Africa has defied the odds — and dire predictions — time and again to emerge as a leader in arenas as varied as combating the coronavirus to establishing an empire of marathon champions. Today’s Daily Dose dives into the trends emerging across the continent’s diverse nations and societies that indicate its future in tech and sports, politics and health, business and entertainment. Home to the world’s youngest population, Africa’s choices will affect us all in the years to come. Ignore it at your own peril.
Charu Sudan Kasturi, Senior Editor
1. Futurist Farming
Almost all of Ethiopia’s famed coffee is produced on small farms, susceptible to middlemen who rob farmers of what they could earn while denying global consumers transparency on the source of the beans they’re purchasing. Now the Ethiopian government is working with Hong Kong–based blockchain firm IOHK to use the technology to track every step of the coffee supply chain in a bid to end industry corruption. In Ghana, agri-entrepreneur Desmond Koney has built an Airbnb-like model for farmland: Small-scale farmers sign up with Complete Farmer, which then uses modern technology — sensors and drones monitor everything — to increase production on each farmer’s land. The common thread? A continent that for decades stood at the back of the queue in access to technology is now driving its future in a field as old as civilization: farming.
The Chinese app lost its largest market when India banned it last summer amid growing New Delhi–Beijing tensions. President Donald Trump has tried to ban it in the U.S. But TikTok is wooing Africa as its latest bride, pulling in major influencers in Nigeria, South Africa and Kenya and training the next generation of social media stars. The logic is sound: Africa is witnessing a rapid expansion in access to the internet, and it depends so heavily on China for investments and trade that taking on Beijing isn’t a realistic option. The net result: advantage TikTok.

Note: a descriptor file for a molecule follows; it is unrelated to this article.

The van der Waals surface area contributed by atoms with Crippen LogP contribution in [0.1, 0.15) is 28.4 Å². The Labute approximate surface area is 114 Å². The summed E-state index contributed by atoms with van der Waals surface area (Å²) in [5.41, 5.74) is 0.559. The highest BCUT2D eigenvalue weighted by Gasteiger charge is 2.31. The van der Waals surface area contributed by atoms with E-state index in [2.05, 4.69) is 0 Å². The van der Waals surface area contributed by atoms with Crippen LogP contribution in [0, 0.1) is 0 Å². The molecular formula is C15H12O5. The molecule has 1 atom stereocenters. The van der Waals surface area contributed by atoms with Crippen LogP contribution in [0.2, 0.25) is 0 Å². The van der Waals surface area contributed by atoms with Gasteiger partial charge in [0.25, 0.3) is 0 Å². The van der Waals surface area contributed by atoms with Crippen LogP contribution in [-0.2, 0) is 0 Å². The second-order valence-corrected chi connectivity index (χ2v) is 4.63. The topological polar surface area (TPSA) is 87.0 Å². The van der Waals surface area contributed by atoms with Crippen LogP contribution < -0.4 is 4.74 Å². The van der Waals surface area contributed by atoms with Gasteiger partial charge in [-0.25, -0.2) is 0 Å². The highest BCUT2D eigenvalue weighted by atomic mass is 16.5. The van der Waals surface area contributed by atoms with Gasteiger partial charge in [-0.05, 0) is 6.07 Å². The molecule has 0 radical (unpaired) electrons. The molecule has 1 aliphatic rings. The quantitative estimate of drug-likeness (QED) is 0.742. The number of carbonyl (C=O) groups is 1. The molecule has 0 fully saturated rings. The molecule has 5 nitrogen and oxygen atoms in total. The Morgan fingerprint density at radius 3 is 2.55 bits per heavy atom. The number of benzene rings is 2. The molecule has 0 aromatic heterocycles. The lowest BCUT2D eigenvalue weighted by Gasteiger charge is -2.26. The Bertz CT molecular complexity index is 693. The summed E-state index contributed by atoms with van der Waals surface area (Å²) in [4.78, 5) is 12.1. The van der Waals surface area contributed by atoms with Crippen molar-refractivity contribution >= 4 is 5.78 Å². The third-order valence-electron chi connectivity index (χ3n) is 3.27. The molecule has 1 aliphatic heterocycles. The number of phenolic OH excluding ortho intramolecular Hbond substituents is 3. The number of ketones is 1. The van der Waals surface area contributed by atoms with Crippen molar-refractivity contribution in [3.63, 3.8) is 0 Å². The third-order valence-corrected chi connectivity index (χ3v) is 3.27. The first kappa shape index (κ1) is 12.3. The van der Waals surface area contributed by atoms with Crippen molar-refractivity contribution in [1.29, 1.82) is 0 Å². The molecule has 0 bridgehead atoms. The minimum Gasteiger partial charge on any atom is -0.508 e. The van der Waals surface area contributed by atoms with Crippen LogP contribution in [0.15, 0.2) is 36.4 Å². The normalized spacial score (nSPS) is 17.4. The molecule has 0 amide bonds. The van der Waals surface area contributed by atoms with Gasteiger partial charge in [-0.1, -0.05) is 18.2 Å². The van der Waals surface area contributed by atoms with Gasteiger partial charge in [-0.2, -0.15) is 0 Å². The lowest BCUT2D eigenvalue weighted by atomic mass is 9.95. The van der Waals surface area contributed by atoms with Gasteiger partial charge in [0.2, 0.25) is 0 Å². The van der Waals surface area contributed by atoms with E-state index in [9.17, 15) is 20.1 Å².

Innovators in South Africa, Kenya, Ghana, Zambia and Uganda are designing some of the most cutting-edge alternatives to Western sewage systems. Their technologies are reducing water usage by toilets while converting pee and poop into bricks, fertilizers and animal feed that can be monetized.
Like much of the world, Africa has witnessed a surge in cryptocurrency usage during the pandemic, especially with local currencies suffering. In Nigeria, protesters demanding an end to police brutality in October used bitcoin to finance their movement in a bid to stay off the government radar and formal banking channels. But the backlash is coming. A series of scams have bled innocent people and entire economies — Uganda has lost 4 percent of its GDP. Now, South Africa, Kenya and Nigeria are drafting rules to regulate cryptocurrencies. Will that bring more credibility to these digital currencies or stifle their growth?
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The Korean-pop wave has found an unlikely home in Algeria, sparking a broader fascination with Korean culture in a country with its own rich tradition of music. Young Algerians are dressing like K-pop stars and incorporating Korean phrases into their everyday speech, while the demand for Korean language schools is growing.
Bollywood’s song-and-dance routines have long enjoyed a home in Nigeria. Now, what was a one-way street is turning into a highway of collaboration between two of the world’s largest movie industries: Bollywood and Nollywood. Nigerian actors are finding roles in Indian films, joint movie productions are taking off and India is helping develop a film institute in Nigeria.
In most markets beyond the West, including China, India, Kenya and Russia, Apple and Spotify are up against local streaming competitors and have used their superior financial resources to break through. But in North Africa, they face a unique challenge from a relative dinosaur with deep pockets: YouTube, owned by Google, has been in the region since its 2005 birth and has built a loyal following while Apple and Spotify ignored it. Apple entered the region only this year, while Spotify launched here in 2018. Are they too late to the party?